Analysis: Argo and Filmmakers’ Responsibility

Even before Argo won the Academy Award for Best Picture, Hollywood’s top honor, it was already being plagued by controversy.  (Nevermind the fact that every other nominee was controversial in some way: Lincoln got easy facts wrong, Silver Linings Playbook mishandled mental illness, Beasts of the Southern Wild romanticized poverty, Zero Dark Thirty lied about torture’s effectiveness, Django Unchained was racist and used the n-word too much, Russell Crowe’s singing was horrible in Les Miserables, Life of Pi misrepresented Indians and religion, and Amour advocates assisted suicide and wasn’t even in English!)  It’s nothing unusual for films to encounter controversy, or even to court it, but the debates this year about facts and politics in film have raised questions (none of them new) about the responsibility of filmmakers to the audience.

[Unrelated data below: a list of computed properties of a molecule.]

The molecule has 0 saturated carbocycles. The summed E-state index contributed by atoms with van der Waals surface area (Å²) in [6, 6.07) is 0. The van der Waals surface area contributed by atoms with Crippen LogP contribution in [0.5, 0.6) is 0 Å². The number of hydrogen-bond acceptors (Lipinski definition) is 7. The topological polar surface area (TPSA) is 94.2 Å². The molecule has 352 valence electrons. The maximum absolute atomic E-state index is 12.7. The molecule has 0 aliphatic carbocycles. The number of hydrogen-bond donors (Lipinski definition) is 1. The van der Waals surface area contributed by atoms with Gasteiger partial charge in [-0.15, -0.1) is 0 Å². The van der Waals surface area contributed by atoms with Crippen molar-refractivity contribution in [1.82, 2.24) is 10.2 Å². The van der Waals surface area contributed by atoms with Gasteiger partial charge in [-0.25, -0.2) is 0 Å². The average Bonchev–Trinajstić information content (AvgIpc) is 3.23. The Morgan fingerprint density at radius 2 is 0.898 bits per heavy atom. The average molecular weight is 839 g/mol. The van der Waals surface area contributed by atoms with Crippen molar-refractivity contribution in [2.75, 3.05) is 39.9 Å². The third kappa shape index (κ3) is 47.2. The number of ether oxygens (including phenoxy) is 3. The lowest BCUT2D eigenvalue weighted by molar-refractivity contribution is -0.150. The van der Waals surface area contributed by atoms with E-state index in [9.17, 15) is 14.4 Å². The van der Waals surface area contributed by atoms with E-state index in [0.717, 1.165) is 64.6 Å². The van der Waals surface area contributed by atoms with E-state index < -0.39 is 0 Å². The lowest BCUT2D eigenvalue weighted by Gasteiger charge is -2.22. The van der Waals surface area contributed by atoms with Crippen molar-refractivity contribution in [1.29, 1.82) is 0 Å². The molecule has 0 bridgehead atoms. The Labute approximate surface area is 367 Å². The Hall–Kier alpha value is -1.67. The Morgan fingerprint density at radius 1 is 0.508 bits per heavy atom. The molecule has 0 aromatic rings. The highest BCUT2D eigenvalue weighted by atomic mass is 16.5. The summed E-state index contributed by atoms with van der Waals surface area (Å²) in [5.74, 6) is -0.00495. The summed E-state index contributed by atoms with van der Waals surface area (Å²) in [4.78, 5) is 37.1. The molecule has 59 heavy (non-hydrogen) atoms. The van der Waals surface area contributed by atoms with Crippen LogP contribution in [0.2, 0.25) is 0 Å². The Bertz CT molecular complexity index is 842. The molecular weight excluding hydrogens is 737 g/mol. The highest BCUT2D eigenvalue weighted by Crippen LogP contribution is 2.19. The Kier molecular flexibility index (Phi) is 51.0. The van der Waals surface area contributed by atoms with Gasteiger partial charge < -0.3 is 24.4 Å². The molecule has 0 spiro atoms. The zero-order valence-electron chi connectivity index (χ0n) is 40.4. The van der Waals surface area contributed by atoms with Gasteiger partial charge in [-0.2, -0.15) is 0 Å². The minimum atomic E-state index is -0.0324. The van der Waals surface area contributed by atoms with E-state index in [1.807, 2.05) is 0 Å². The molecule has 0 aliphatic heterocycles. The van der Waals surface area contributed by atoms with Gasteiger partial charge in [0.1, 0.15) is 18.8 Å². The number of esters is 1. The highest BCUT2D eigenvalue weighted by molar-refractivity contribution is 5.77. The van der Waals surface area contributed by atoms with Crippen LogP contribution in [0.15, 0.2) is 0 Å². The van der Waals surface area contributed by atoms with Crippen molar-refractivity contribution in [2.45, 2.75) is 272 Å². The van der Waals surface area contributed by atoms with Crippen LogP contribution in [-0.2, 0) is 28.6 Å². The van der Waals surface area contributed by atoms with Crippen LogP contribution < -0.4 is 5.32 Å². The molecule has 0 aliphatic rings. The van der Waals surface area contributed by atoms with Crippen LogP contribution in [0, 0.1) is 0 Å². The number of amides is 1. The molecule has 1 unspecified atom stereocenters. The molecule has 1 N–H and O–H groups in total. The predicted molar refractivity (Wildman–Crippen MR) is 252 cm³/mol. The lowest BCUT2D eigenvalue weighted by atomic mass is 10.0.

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Review: Beasts of the Southern Wild

Beasts of the Southern Wild is the sort of film that defies classification or description, by nature of its inherent simplicity and the complexity of interpretation.  It’s nominally the story of a girl whose community is devastated by a hurricane, but that’s merely the surface.  Beasts of the Southern Wild is one part environmental fable, one part coming of age story (maybe), one part morality tale about the links of the universe, and possibly many more things, all wrapped around one truly remarkable and unique performance.

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